[80. Tīṇipadumiya1]

The Victor Padumuttara,
the One Who Surpassed Everything,
the Tame One, with Tamed Retinue,
Victor, departed the city. (1) [1470]

I was a garland-maker then
in the city, Haṃsavatī.
I picked up three flower-blossoms
which were the foremost flowers there. (2) [1471]

I saw Buddha, Stainless One,
on the road inside the bazaar,
[and] having seen the Sambuddha
I thought in this way at that time: (3) [1472]

“What use are these flowers to me
[even if] gifted to a king?
I might receive a village or
[maybe] a thousand village fields. (4) [1473]

Doing pūjā to the World’s Lord
the Untamed-Tamer,2 the Wise One,
Who Conveys Bliss to All Beings,3
I will receive boundless riches.” (5) [1474]

After reflecting in this way
I brought pleasure to [my] own heart.
Picking up three red-colored ones
I threw [those flowers] in the air. (6) [1475]

At the height to which I’d thrown them
they were well-spread-out in the sky
[and] held up over [Buddha’s] head,
stalks pointing up, [with] blossoms down. (7) [1476]

Whatever people saw [them there]
[then] kept them thrown up [in the air]
[and] the lesser gods, in the sky,
let loose [their] cries of “Excellent!” (8) [1477]

“A marvel’s produced in the world
because of [him], the Best Buddha;
we all will hear the Teaching [now]
on account of [these red] flowers.” (9) [1478]

Padumuttara, World-Knower,
Sacrificial Recipient,
the Teacher, standing on the road,
spoke these verses [about me then]: (10) [1479]

“I shall relate details of him
who with red[-colored] lotuses
did [this] Buddha-pūjā just now;4
[all of] you listen to my words: (11) [1480]

He’ll delight in the world of gods.
for thirty thousand aeons [hence].
For thirty aeons king of gods
he will exercise divine rule. (12) [1481]

He will always have a mansion
that’s called Mahāvitthārikam,5
three hundred leagues raised up [in height];
one hundred and fifty [leagues] wide. (13) [1482]

And it will have well-fashioned doors
[fully] forty lakhs [in number].
It will have [many] gabled cells
[containing] large [and] perfect beds. (14) [1483]

One trillion celestial nymphs
skilled in dancing and singing [too]
[and] well-trained in musical arts
will [always] encircle [him there]. (15) [1484]

In a mansion such as this one
full of companies of women
there will be a rain of flowers
always, divine red-colored ones. (16) [1485]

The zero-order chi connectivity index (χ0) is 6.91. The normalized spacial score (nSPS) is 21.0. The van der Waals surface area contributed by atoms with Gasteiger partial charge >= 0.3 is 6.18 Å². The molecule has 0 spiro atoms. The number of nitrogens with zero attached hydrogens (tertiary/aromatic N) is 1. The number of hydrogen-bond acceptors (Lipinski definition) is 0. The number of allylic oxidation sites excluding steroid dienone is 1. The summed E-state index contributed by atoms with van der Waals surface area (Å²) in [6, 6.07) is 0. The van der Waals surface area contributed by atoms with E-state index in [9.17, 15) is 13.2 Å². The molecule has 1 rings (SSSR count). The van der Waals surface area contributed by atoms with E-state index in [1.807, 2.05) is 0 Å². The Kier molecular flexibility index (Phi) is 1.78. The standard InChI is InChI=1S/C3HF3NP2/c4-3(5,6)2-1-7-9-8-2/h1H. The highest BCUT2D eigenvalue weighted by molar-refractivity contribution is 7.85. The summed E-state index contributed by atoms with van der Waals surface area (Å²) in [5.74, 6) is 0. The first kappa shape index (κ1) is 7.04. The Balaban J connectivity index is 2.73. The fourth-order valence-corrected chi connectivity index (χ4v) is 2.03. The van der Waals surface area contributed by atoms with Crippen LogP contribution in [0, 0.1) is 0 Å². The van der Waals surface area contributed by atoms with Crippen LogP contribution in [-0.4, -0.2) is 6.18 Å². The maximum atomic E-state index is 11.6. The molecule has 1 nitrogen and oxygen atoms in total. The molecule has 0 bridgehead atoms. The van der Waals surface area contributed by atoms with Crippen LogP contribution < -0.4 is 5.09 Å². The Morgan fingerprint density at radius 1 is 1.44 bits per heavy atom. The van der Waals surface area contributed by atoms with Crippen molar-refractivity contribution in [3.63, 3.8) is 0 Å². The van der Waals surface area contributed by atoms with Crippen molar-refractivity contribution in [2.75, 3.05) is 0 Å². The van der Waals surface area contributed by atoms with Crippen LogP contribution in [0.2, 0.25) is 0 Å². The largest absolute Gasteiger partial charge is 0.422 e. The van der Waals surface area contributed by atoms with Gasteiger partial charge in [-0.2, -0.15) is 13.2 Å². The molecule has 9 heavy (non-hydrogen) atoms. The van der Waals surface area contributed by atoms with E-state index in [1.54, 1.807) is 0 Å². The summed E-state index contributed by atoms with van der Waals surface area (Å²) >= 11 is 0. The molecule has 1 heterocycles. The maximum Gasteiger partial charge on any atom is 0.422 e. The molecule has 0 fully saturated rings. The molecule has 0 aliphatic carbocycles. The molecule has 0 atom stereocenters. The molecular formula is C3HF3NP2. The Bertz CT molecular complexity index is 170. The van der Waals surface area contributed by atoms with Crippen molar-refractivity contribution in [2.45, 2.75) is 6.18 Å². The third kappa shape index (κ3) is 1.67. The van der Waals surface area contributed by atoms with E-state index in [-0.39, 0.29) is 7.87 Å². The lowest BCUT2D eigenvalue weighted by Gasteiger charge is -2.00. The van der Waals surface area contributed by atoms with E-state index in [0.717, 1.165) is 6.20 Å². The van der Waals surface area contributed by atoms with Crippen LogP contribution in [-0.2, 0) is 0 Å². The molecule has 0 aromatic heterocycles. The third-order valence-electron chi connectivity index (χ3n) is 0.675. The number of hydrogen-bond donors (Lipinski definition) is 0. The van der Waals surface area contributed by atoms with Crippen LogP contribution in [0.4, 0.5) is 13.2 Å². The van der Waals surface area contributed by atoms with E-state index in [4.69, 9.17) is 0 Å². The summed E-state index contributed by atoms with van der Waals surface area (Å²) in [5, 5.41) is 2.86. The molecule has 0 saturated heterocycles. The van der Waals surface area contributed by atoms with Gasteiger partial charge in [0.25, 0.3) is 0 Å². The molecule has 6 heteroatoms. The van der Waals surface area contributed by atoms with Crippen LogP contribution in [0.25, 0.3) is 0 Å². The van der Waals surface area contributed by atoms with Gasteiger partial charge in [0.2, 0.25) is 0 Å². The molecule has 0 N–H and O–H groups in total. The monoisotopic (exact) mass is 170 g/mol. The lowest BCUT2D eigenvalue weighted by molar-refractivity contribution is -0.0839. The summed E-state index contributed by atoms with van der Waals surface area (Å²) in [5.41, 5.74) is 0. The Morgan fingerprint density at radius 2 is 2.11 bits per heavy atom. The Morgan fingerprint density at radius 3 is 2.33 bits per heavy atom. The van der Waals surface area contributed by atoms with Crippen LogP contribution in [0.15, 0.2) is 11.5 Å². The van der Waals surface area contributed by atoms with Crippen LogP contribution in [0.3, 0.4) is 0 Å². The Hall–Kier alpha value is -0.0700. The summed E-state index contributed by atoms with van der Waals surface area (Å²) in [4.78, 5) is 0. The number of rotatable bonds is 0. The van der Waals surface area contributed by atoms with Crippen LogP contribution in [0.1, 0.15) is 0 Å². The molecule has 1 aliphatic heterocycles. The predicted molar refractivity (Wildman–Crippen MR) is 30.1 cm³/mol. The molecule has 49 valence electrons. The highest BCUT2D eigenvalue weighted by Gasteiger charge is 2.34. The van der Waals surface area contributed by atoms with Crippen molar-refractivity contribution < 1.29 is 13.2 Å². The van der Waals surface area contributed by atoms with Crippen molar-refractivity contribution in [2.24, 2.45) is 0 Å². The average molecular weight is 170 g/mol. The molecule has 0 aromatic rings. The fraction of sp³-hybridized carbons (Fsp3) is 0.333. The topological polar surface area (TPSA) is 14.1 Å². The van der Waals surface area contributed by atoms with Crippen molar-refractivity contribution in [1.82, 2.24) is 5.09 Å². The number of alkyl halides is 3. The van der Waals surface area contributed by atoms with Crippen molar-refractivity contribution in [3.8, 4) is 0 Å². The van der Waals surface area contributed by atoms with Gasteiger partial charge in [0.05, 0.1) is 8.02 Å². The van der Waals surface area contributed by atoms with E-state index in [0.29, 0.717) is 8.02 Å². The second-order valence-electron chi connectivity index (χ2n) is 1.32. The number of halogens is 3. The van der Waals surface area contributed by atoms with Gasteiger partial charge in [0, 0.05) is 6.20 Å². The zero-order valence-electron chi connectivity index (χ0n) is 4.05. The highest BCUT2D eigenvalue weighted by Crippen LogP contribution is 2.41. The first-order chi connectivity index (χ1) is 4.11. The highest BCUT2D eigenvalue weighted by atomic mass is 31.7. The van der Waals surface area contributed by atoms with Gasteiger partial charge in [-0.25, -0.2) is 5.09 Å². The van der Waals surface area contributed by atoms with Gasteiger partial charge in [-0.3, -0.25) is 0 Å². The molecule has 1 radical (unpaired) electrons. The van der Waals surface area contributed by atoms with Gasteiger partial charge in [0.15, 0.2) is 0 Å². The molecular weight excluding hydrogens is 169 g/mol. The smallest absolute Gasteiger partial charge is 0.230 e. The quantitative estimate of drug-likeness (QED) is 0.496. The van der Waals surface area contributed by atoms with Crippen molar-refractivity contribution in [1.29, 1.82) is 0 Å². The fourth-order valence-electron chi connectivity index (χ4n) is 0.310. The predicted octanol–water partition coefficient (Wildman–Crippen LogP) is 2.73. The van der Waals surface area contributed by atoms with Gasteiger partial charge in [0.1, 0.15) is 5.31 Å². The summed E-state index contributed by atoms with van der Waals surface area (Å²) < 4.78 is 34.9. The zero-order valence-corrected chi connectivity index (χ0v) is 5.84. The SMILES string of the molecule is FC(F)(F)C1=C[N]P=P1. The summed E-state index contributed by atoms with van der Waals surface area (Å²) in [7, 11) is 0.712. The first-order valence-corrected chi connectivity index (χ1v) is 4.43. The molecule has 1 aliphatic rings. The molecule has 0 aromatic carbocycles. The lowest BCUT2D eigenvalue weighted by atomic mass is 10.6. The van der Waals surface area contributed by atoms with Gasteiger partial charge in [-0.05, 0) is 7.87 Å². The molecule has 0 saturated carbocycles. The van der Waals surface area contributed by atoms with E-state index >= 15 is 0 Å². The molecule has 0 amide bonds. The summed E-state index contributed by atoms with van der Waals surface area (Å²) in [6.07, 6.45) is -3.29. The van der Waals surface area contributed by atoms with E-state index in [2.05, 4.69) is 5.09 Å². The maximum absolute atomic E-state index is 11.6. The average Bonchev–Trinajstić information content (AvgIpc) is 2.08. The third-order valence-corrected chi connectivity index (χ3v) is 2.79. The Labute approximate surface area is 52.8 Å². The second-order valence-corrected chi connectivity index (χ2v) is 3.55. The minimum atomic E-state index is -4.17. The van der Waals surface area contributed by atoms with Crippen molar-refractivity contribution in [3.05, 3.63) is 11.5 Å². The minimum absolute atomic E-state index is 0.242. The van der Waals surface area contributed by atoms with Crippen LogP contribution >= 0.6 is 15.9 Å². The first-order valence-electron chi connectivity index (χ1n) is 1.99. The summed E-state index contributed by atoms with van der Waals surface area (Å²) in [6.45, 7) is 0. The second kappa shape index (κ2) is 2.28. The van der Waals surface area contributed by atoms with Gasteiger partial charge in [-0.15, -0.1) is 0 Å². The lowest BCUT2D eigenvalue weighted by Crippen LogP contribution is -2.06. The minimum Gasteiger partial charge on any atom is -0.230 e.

Red flowers6 of the size of wheels
are hanging [there] all of the time
on wall pegs [and] on clothes hooks too,
on door-bolts7 as well as arches. (17) [1486]

On the inside of the mansion
spreading out then wrapping up in
floral blankets made of petals8
they will snuggle9 here10 all the time. (18) [1487]

Those pure [flowers], red in color,
will perfume with [their] divine scents
a hundred leagues on every side
of that [heavenly] residence. (19) [1488]

Five hundred times he’s going to be
a king who turns the wheel [of law],
[and he will have] much local rule
innumerable by counting. (20) [1489]

Having enjoyed the two-fold bliss,
unharmed by illegality,
at the conclusion of that bliss
nirvana will be seen [by him]” (21) [1490]

Seeing Buddha was good for me;
my business11 was put to good use.
Doing pūjā with three flowers
I [then] enjoyed a three-fold bliss. (22) [1491]

Today I’ve attained the Teaching
and I am [now] totally free;
blooming red [flowers] are carried
over the top of my [own] head. (23) [1492]

When Teacher Padumuttara
was speaking of my karma [then,]
Dhamma-penetration occurred
for seven thousand living beings. (24) [1493]

In the hundred thousand aeons
since I did that Buddha-pūjā,
I’ve come to know no bad rebirth:
that’s the fruit of three lotuses. (25) [1494]

I have burnt up [my] defilements;
all existence is destroyed.
All defilements are exhausted;
now there will be no more rebirth. (26) [1495]

The four analytical modes,
and these eight deliverances,
six special knowledges mastered,
[I have] done what the Buddha taught! (27) [1496]

Thus indeed Venerable Tīṇipadumiya Thera spoke these verses.

The legend of Tīṇipadumiya Thera is finished.

The Summary:

Samāla and Padasaññī
Susañña, Āluvadāyaka,
Ekasaññī, Tiṇidada,
cchī, Pāṭalipupphiya,
Ṭhitañjalī, Tipadumī:
five and seventy verses.

The Nāgasamāla Chapter, the Eighth.

  1. “Three-Lotus-er.” BJTS reads Tipadumiya, which has the same meaning.

  2. adantadamakaŋ could mean either “tamer of the untamed” or “tamer who is untamed;” I leave the ambiguity open with the hyphen, admitting here my preference for “tamer of the untamed” (which is also the BJTS reading, cf RD on dametar), and recommend pronunciation in chanting which through stress on the first term in the compound, and tone, can emphasize that the Buddha is one who tames those who are untamed/feral.

  3. sabbasattasukhāvaho

  4. lit., “at that time”

  5. “Greatly Spread Out”.

  6. the Sinhala gloss in BJTS takes the unspecified “red [things]” (lohitakā) to be flowers, but that isn’t specified in the text. BJTS presumably assumes the red things are flowers since that was the original gift. (The same term is used in v. [1475]). Cty gives no comment. Perhaps we should take the term as lohitankā, “red rubies?”

  7. reading dvāra-khāhāya (BJTS) for dvāragāhe (“on the doors of the house,” PTS)

  8. this follows the BJTS SInhala gloss reading of this odd usage of patta (“bowl” or “leaf”)

  9. tuvaṭṭhissanti, “they will lie together,” Sinhala turul veyi.

  10. reading idha (“here,” BJTS) for imaŋ (“this,” accusative singular, PTS).

  11. lit., “trade”.